Hurricanes can move, and have moved, pipelines significant distances, creating a slew of risks to the marine environment, navigation and fisheries. It’s very scary to think about the increased risk of offshore oil spills or other accidents. — Kristen Monsell, a senior attorney at the Center for Biological Diversity
Hurricanes can move, and have moved, pipelines significant distances, creating a slew of risks to the marine environment, navigation and fisheries. It’s very scary to think about the increased risk of offshore oil spills or other accidents. — Kristen Monsell, a senior attorney at the Center for Biological Diversity

Taking action to address climate change can strengthen our communities and our economy. — Louisiana Governor John Bel Edwards
Taking action to address climate change can strengthen our communities and our economy. — Louisiana Governor John Bel Edwards

Ida Hit One of the Country’s Biggest Oil and Chemical Hubs
The most intense hurricane on record to strike Louisiana swept through one of the nation’s largest chemical, petroleum and natural gas hubs. And while it may take days or weeks for the full extent of the storm’s impact to become clear, early reports of damage have heightened concerns over the vulnerability of the region’s fossil fuel infrastructure to intensifying storms.

... Louisiana’s 17 oil refineries account for nearly one-fifth of the nation’s refining capacity, with the ability to process about 3.4 million barrels of crude oil per day, according to the United States Energy Information Administration. In 2020, Louisiana’s two liquefied natural gas export terminals shipped out about 55 percent of the nation’s L.N.G. exports.

Much of that capacity was built after Katrina, and plans are in the works for a dozen more liquefied natural gas export terminals in the region — including at Port Fourchon, where Ida made landfall on Sunday.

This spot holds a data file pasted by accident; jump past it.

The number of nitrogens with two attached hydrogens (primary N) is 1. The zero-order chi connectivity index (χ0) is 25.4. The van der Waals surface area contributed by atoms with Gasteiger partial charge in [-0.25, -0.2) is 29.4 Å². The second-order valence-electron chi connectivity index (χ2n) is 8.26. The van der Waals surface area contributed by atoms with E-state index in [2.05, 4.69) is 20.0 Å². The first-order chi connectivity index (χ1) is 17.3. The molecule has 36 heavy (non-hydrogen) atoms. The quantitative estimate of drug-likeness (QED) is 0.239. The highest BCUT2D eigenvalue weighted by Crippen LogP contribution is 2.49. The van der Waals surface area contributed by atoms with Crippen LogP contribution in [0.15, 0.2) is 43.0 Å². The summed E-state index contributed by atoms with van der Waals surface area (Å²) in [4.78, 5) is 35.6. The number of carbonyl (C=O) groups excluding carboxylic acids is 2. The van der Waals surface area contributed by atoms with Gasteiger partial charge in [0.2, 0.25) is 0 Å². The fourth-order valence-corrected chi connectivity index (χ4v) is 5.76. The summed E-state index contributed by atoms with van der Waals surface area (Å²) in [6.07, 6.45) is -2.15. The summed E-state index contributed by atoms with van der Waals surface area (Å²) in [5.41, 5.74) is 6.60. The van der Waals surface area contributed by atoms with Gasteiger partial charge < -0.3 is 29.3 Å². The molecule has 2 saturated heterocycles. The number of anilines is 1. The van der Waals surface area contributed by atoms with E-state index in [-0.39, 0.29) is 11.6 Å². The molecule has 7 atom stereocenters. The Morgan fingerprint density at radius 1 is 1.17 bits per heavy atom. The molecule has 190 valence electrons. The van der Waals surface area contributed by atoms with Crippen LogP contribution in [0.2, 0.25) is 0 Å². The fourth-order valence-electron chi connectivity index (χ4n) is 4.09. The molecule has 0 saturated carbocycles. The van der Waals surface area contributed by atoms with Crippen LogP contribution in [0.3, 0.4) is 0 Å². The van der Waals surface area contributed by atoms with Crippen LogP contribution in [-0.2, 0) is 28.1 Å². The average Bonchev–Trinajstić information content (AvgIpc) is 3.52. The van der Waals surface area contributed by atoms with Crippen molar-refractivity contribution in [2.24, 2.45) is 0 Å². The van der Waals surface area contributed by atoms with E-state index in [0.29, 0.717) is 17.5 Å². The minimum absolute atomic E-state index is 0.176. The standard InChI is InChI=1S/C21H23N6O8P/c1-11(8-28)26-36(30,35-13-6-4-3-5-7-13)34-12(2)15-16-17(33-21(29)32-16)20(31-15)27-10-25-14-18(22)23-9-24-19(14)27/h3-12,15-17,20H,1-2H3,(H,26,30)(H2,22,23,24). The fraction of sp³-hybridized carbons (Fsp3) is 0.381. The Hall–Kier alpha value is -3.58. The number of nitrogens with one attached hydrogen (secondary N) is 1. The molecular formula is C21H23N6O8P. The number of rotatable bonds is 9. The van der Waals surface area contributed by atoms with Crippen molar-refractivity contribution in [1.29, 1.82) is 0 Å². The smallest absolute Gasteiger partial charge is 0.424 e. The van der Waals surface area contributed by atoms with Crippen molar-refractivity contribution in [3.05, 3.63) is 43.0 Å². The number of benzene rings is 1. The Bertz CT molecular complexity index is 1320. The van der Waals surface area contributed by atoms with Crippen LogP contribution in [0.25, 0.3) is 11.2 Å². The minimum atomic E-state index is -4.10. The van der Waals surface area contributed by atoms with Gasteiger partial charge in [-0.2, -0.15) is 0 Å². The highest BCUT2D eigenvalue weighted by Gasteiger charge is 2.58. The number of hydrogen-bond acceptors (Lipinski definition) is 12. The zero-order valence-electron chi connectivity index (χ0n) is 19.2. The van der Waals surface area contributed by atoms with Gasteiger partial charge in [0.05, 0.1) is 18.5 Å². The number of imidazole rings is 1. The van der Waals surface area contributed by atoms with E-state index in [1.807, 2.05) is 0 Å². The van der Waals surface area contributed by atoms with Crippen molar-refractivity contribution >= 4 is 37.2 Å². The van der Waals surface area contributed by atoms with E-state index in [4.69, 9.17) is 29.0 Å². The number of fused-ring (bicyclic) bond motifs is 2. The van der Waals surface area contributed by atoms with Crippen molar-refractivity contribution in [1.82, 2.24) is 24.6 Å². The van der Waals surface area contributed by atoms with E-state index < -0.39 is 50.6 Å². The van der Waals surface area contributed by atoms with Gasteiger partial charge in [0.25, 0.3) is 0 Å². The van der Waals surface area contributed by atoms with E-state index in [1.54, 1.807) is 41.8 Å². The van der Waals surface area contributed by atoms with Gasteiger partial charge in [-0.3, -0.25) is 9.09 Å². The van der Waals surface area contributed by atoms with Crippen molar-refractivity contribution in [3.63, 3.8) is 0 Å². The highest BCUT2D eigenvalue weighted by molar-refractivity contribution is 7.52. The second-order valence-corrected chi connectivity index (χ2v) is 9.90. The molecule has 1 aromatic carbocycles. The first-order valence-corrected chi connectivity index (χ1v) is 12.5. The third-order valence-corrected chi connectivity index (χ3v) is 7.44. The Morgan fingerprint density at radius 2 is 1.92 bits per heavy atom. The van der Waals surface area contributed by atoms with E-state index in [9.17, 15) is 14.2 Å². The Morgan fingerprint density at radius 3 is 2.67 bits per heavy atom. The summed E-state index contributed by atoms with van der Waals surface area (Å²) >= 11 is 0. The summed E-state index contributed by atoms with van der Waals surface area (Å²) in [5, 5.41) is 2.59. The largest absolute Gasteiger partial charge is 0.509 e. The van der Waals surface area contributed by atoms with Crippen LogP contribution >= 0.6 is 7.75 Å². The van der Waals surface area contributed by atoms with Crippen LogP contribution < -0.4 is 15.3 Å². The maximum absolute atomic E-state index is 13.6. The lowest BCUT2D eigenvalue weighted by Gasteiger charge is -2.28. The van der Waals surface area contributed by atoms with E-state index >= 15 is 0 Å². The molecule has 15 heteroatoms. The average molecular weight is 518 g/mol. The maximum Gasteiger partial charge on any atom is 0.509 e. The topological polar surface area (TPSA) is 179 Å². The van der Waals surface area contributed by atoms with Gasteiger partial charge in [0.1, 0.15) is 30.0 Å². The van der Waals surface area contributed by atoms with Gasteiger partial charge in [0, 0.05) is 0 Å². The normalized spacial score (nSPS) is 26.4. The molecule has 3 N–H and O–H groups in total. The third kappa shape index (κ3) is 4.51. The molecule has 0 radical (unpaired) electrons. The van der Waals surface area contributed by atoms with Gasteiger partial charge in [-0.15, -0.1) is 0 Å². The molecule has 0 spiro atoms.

Environmental groups have criticized those plans, saying they contribute to the very climate crisis that poses a threat to those facilities. “Last year, Laura also made landfall at record strength in the other part of the state where they want to build this mess,” said Anne Rolfes, director of the Louisiana Bucket Brigade, a local environmental group. “In the best of times, it’s a disaster.”

Oil and gas development has also been a big driver of coastal wetlands loss in Louisiana, as canals dredged by producers hasten saltwater intrusion.

Neighborhoods just outside these facilities, many of which are disproportionately made up of minorities, face other risks.

A recent report published by the U.S. Government Accountability Office found that oil and gas producers have been allowed to abandon 97 percent of offshore pipelines in the Gulf without incurring any penalties.

“Hurricanes can move, and have moved, pipelines significant distances, creating a slew of risks to the marine environment, navigation and fisheries,” said Kristen Monsell, a senior attorney at the Center for Biological Diversity, an environmental nonprofit group. “It’s very scary to think about the increased risk of offshore oil spills or other accidents.”

Environmental groups hope that the succession of destructive hurricanes will bring about a wider debate over the state’s energy and climate policies. According to the Energy Information Administration, Louisiana ranks among the top three states in the nation for total energy consumption, as well as energy consumption per capita, largely because it has so many energy-intensive industries. The state ranks next to last in renewables as a share of total energy consumption.

But in a shift, Gov. John Bel Edwards, a Democrat, said this year that the state needed to start drastically reducing the fossil fuel emissions that are the main driver of climate change and its catastrophic effects, including intensifying hurricanes, flooding, rising sea levels and extreme heat.

“Taking action to address climate change can strengthen our communities and our economy,” Governor Edwards said.
Read the full article: https://www.nytimes.com/2021/08/30/climate/ida-chemical-plants-refineries.html